In the 19 gamesHeath Shuler spent taking snaps for the Washington Redskins in the mid-1990s,the team went 4--15. His quarterback rating during that time was a subterranean58.3. Routinely, the fans at RFK Stadium booed Shuler, the third pick in the1994 NFL draft, more lustily than they did any opposing player. With a trackrecord like that, you'd think the guy would never want to work in D.C. again.Yet Shuler has designs on returning to town when the 110th U.S. Congressconvenes in January.
In a race thathas drawn national attention for its nastiness, Shuler, a conservativeDemocrat, is running against eight-term Republican incumbent Charles Taylor forthe right to represent North Carolina's 11th district. "I'm hearing andreading in the newspaper about the national surplus turning into a debt, thewar in Iraq, people losing jobs," says Shuler. "I just figured it wastime for me to step in and be a leader."
So while formercolleagues race around NFL stadiums, Shuler, 34, is caroming around hisdistrict's 15 counties on the fringes of the Smoky Mountains, kissing babiesand raising funds. "It's like two-a-days during training camp," he saysin a pronounced Carolina drawl. "The first game is November 7 [ElectionDay], and right now I'm trying to share my playbook with everyone."
The playbook--theHeath ledger, as it were--is typical Democratic orthodoxy mixed with Southerntraditionalism. Shuler is an unapologetic environmentalist, favors raising theminimum wage and believes the status quo in Iraq is "unacceptable." Heis also staunchly prolife, opposes gun control and talks tough on immigrationand outsourcing (the latter a particularly sensitive topic in a region that haslost tens of thousands of manufacturing jobs in recent years). "These arethe values I've had all my life," he says.
October 8, 2006
The son of a mailcarrier and a housewife, Shuler was a star quarterback at Swain County High inBryson City, N.C., on the Tennessee border. He attended college in nearbyKnoxville, finishing second in the Heisman voting his junior year, 1993, forthe Tennessee Volunteers, before turning pro. He signed an eight-year, $19.25million contract with the Redskins, but by 1997 a combination of chronic footinjuries and chronic underperformance had ended his NFL career.
Shuler settled inKnoxville and launched a successful commercial and residential real estatebrokerage, as well as a company that raised and trained Labrador retrievers forhunt and field competitions. While he was never politically active--the Taylorcampaign points out that Shuler has not voted in at least six congressionalelections--he was prominent in the business community, a "real peopleperson," as Tennessee coach Phillip Fulmer puts it. In December 2003Shuler, his wife, Nikol, and their two children, son Navy, now 5, and daughterIsland, 2, moved to Waynesville, a town of 9,400 in the folds of western NorthCarolina. Soon thereafter, he launched his congressional bid.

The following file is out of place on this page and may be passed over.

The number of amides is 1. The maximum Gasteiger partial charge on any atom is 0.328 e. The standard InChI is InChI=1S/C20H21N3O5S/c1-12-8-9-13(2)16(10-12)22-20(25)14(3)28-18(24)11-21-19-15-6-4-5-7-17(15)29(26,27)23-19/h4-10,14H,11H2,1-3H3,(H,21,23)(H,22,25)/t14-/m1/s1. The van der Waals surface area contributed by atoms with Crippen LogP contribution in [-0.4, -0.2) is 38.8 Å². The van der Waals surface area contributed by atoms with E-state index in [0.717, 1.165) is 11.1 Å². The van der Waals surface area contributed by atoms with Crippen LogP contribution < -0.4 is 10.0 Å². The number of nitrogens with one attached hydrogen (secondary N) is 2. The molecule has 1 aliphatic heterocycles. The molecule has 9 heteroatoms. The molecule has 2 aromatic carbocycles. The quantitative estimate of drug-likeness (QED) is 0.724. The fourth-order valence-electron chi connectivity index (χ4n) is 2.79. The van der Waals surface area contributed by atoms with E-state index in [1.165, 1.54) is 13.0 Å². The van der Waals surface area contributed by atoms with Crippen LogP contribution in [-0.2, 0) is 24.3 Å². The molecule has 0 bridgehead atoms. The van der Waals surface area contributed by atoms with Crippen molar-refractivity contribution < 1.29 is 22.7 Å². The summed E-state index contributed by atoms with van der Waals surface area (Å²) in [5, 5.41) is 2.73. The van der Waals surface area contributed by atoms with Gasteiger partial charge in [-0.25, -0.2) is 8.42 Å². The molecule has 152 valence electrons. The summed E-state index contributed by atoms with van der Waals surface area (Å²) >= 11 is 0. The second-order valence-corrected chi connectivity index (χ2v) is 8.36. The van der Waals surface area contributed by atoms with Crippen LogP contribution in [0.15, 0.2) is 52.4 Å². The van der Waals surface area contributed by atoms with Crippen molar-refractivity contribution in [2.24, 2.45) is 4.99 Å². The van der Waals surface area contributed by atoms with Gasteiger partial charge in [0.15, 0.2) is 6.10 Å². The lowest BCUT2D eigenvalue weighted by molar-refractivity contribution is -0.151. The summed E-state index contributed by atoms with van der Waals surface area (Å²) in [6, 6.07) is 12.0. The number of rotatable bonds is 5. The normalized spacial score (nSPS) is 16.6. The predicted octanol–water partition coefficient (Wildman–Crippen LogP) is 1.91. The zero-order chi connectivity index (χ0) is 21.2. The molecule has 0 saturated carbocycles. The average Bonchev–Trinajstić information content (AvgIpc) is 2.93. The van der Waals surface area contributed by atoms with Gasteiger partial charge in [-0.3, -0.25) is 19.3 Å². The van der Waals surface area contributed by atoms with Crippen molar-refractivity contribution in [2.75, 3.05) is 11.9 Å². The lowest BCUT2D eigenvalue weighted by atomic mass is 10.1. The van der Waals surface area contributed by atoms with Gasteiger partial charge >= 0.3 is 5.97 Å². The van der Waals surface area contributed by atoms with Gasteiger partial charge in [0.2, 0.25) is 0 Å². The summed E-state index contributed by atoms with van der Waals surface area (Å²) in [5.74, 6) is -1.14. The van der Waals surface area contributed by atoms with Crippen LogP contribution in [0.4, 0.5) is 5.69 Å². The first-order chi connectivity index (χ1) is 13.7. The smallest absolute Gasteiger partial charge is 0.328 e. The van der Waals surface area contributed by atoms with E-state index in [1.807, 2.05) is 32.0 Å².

After winning theDemocratic primary in May with relative ease, Shuler is, according to localpolls, running in a virtual dead heat with Taylor. A series of ads run by theTaylor campaign paints Shuler as a venal carpetbagger. One proclaims,"Heath Shuler is taking money by the truckload. From Washingtonliberals.... From trial lawyers.... From party extremists and big laborleaders." Another ad points out that the eponymous Knoxville real estatecompany in which Shuler owns a 20% stake was late in paying $69,000 in localtaxes in the previous two years. Shuler has returned fire, calling attention toethics controversies that have dogged Taylor, as well as to the loss of localjobs overseas that has occurred on his opponent's watch. Shuler has spent morethan $300,000 on ads, one of which says, "Taylor skipped a critical vote tosave thousands of American jobs but got an award for creating jobs in Russia.Mr. Taylor, American families should come first."
It's all part ofthe rough play of politics for which a football career seems fine preparation."My friends say, 'You've had your 15 minutes of fame, why put yourselfthrough this?'" says Shuler. "When you've been sacked by the Cowboys orthe 49ers, that Monday it can be tough to get out of bed. This I canhandle."
Roughing the Passer
HEATH SHULER'S run for Congress has drawn somegood-natured ribbing from as far away as California. Jason Woodmansee, 35, adie-hard Redskins fan who works for an interactive ad agency in San Diego,launched StopShuler.com last January to try to keep the failed NFL quarterback"out of Congress, and therefore out of Washington, D.C." The siteincludes updates on Shuler's race and two "attack ad" parodies thatWoodmansee made because he felt opponent Charles Taylor's campaign wasn'tfocusing on the biggest issue: Shuler's less than stellar NFL career.Woodmansee has not heard from the object of his ridicule, but Shuler spokesmanAndrew Whalen has said that "Heath had a good laugh" after seeing theads. Woodmansee, a father of two, wants Shuler to know that his digs are all ingood fun. "The site is one hundred percent a joke," he says. "Youreally hope people make their decisions based on something more important thanthe stuff that I'm doing."